From the measured spectra we calculate the set of all Ns(Ns−1)/2 values q of qαβ for each different input energy, determining their distribution P(q). We retain P(q) as a measure of the theoretical distribution of the overlap between mode amplitudes6,7, which is a leading quantity for the description of glassy phases1. So far no experimental measurements of P(q) have been reported.

Six examples are reported in Fig. 4a–f for increasing pump energy. At low energy (Fig. 4a), all overlaps are centred around the zero value, meaning that the electromagnetic modes are independent and do not interact in the paramagnetic regime. By increasing energy, modes are coupled by the nonlinearity and this corresponds to a non-trivial overlap distribution (Fig. 4b–f). In the high energy glassy phase, with all modes highly interacting and frustrated by the disorder, q assumes all possible values in the range [−1,1]. Such behaviour of the P(q) evidences the fact that the correlation between intensity fluctuations in any two replicas depends on the replicas selected. The variety of possible correlations extends to the whole range of values. This is a manifestation of the breaking of the replica symmetry. In Fig. 4g, we show qmax corresponding to the position of the maximum of P(|q|) versus pumping: it changes drastically signalling a phase transition between 2 and 3 mJ, compatible with the threshold determined by Var[ε] in Fig. 3d. We point up that in the high pump regime P(q)>0 for any value of q.

Figure 4: Distribution function of the overlap showing replica symmetry breaking by increasing pump energy.
figure 4

(af) Distribution of the overlap q at different pump energy. (g) qmax corresponding to the position of the maximum of P(|q|) versus pumping.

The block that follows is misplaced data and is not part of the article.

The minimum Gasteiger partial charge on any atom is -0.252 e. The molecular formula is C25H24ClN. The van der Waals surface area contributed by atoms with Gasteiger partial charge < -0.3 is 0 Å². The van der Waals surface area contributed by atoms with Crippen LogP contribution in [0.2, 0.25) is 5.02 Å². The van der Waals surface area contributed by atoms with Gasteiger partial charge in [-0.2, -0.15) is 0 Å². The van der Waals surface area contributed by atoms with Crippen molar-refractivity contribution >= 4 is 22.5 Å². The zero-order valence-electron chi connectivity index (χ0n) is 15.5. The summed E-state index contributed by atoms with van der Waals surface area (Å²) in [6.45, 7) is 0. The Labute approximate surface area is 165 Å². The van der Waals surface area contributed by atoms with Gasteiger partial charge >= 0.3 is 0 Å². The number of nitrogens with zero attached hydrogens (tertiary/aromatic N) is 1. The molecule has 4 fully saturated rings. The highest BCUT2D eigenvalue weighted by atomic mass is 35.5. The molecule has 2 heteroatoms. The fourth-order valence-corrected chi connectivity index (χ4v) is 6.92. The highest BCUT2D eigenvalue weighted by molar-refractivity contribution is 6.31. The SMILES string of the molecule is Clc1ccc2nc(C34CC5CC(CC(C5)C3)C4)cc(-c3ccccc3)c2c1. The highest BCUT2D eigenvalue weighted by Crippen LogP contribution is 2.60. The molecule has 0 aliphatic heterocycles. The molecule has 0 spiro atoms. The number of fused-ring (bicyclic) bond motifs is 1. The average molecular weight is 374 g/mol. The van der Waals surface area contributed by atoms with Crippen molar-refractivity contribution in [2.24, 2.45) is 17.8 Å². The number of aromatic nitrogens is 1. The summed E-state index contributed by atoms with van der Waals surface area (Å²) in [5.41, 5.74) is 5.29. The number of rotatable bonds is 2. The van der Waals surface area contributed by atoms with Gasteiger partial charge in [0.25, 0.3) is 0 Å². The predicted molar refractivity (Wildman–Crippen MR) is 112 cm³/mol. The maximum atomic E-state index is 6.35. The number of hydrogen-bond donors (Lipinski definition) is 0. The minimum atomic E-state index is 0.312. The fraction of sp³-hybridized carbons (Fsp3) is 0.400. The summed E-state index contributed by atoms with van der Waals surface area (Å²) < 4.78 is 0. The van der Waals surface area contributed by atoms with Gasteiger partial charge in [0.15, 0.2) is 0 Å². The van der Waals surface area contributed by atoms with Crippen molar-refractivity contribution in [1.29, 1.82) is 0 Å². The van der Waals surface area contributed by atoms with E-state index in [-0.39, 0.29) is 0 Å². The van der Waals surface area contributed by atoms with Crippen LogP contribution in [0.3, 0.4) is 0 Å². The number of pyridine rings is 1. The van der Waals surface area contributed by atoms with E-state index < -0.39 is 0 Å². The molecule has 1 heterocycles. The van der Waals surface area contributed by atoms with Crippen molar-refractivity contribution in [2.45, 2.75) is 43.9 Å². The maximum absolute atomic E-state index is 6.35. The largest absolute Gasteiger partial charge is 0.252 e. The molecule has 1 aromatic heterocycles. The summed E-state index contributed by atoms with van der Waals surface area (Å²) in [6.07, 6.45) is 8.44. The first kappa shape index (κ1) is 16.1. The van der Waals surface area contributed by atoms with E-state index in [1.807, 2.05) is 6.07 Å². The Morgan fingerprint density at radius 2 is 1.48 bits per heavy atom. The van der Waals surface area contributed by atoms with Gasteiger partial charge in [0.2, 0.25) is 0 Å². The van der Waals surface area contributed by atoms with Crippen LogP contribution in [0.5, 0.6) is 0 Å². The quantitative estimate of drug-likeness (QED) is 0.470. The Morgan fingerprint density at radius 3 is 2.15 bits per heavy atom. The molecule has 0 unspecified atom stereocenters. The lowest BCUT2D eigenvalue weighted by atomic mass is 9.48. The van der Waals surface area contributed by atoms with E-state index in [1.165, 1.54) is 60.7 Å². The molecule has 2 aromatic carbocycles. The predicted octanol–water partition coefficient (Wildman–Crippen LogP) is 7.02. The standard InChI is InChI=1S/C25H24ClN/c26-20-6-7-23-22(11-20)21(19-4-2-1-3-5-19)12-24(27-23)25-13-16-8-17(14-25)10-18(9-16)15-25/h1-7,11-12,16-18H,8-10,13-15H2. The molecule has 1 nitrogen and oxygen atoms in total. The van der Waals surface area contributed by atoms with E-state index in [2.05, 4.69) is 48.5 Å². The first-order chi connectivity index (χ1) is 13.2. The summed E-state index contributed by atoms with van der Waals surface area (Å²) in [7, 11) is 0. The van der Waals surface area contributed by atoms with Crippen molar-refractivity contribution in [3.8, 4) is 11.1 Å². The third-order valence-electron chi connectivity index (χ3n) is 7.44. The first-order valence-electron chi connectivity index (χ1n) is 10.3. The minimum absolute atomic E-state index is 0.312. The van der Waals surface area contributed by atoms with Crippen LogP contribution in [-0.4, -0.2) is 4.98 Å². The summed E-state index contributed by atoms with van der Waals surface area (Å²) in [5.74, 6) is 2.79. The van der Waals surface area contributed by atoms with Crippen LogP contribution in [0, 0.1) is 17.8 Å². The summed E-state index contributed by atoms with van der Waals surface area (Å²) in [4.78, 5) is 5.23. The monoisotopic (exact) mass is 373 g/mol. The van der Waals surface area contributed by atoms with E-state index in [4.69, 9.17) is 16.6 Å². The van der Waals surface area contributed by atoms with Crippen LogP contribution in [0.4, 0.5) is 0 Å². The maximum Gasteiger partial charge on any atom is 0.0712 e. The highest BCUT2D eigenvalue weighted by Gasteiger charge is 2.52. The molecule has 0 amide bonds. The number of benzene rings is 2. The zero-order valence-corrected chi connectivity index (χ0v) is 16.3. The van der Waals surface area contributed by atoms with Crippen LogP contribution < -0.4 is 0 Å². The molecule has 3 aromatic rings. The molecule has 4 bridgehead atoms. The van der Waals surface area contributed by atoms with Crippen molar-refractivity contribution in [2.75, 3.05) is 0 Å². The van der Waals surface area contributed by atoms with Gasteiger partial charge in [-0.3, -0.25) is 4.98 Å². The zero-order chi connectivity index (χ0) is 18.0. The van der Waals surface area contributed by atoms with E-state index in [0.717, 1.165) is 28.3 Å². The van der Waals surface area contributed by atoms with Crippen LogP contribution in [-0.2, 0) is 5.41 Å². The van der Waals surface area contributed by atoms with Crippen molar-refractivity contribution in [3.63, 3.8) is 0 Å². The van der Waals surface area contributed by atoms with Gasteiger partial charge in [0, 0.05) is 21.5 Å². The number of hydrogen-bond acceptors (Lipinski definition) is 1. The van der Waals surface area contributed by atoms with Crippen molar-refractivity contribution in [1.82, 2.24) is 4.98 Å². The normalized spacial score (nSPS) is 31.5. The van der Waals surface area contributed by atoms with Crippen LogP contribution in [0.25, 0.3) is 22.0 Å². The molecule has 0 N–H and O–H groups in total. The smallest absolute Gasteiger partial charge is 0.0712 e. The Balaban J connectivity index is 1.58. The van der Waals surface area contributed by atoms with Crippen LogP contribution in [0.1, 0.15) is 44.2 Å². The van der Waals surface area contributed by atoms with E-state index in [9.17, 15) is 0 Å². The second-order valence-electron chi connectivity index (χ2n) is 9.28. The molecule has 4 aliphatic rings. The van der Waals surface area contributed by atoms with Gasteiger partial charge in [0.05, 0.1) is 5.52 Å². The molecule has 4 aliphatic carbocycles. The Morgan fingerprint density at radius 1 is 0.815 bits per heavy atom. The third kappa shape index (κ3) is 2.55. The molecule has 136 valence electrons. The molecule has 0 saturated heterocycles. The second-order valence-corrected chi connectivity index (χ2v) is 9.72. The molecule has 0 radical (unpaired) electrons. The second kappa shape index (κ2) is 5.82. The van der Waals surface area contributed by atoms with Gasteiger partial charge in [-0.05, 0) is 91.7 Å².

To stress the peculiarity of such a signature of RSB and the relevance of the analysis method proposed in probing the onset of a prominent glassy nature of RL regimes in different compounds, we compare the different behaviour of P(q)’s generated by an identical analysis for the emission spectra of a standard ordered laser, the same used as pump laser in the experiments, as reported in Fig. 5a, and of a differently structured RL, a liquid dispersion of titanium dioxide in 3 mM rhodamine B-ethylene glycol solution, shown in Fig. 5c,e,g. In Fig. 5b, the standard laser (obviously well above threshold) does not show any symmetry breaking, even though small fluctuations are present, as expected in an ordered system. In Fig. 5d,f,h, the P(q)’s for the liquid RL are displayed by increasing pump energy across its estimated threshold of 0.25 mJ and no evident signs of RSB above the lasing threshold can be appreciated up to 0.85 mJ. This result points out that indications about the occurrence of RSB depend on the characteristics of the system and are, therefore, a way to classify the nature of different RLs.